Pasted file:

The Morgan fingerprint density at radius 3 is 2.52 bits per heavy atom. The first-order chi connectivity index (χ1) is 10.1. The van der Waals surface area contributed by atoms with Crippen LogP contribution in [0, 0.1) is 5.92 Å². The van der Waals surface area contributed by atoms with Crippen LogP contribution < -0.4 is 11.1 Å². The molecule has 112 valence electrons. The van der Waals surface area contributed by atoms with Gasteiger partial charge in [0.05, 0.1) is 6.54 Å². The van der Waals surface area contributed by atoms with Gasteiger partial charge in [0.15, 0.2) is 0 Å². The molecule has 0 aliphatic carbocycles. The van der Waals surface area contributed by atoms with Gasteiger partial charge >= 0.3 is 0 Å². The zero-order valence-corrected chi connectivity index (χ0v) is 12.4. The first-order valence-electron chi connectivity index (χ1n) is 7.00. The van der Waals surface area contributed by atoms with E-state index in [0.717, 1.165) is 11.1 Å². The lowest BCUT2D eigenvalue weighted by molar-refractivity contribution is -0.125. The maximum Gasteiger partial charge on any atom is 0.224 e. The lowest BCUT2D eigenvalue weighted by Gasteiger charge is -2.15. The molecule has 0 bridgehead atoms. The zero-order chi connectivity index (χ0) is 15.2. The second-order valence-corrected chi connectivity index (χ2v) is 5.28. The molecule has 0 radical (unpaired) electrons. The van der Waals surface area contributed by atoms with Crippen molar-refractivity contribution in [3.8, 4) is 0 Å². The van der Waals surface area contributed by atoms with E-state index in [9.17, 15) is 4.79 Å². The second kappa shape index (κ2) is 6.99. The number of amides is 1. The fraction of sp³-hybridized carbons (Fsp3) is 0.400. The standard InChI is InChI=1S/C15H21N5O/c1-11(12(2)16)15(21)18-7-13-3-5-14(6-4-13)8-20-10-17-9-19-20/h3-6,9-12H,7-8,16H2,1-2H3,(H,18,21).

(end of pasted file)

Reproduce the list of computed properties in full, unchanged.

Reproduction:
The Morgan fingerprint density at radius 3 is 2.52 bits per heavy atom. The first-order chi connectivity index (χ1) is 10.1. The van der Waals surface area contributed by atoms with Crippen LogP contribution in [0, 0.1) is 5.92 Å². The van der Waals surface area contributed by atoms with Crippen LogP contribution < -0.4 is 11.1 Å². The molecule has 112 valence electrons. The van der Waals surface area contributed by atoms with Gasteiger partial charge in [0.05, 0.1) is 6.54 Å². The van der Waals surface area contributed by atoms with Gasteiger partial charge in [0.15, 0.2) is 0 Å². The molecule has 0 aliphatic carbocycles. The van der Waals surface area contributed by atoms with Gasteiger partial charge >= 0.3 is 0 Å². The zero-order valence-corrected chi connectivity index (χ0v) is 12.4. The first-order valence-electron chi connectivity index (χ1n) is 7.00. The van der Waals surface area contributed by atoms with E-state index in [0.717, 1.165) is 11.1 Å². The lowest BCUT2D eigenvalue weighted by molar-refractivity contribution is -0.125. The maximum Gasteiger partial charge on any atom is 0.224 e. The lowest BCUT2D eigenvalue weighted by Gasteiger charge is -2.15. The molecule has 0 bridgehead atoms. The zero-order chi connectivity index (χ0) is 15.2. The second-order valence-corrected chi connectivity index (χ2v) is 5.28. The molecule has 0 radical (unpaired) electrons. The van der Waals surface area contributed by atoms with Crippen molar-refractivity contribution in [3.8, 4) is 0 Å². The van der Waals surface area contributed by atoms with E-state index in [9.17, 15) is 4.79 Å². The second kappa shape index (κ2) is 6.99. The number of amides is 1. The fraction of sp³-hybridized carbons (Fsp3) is 0.400. The standard InChI is InChI=1S/C15H21N5O/c1-11(12(2)16)15(21)18-7-13-3-5-14(6-4-13)8-20-10-17-9-19-20/h3-6,9-12H,7-8,16H2,1-2H3,(H,18,21).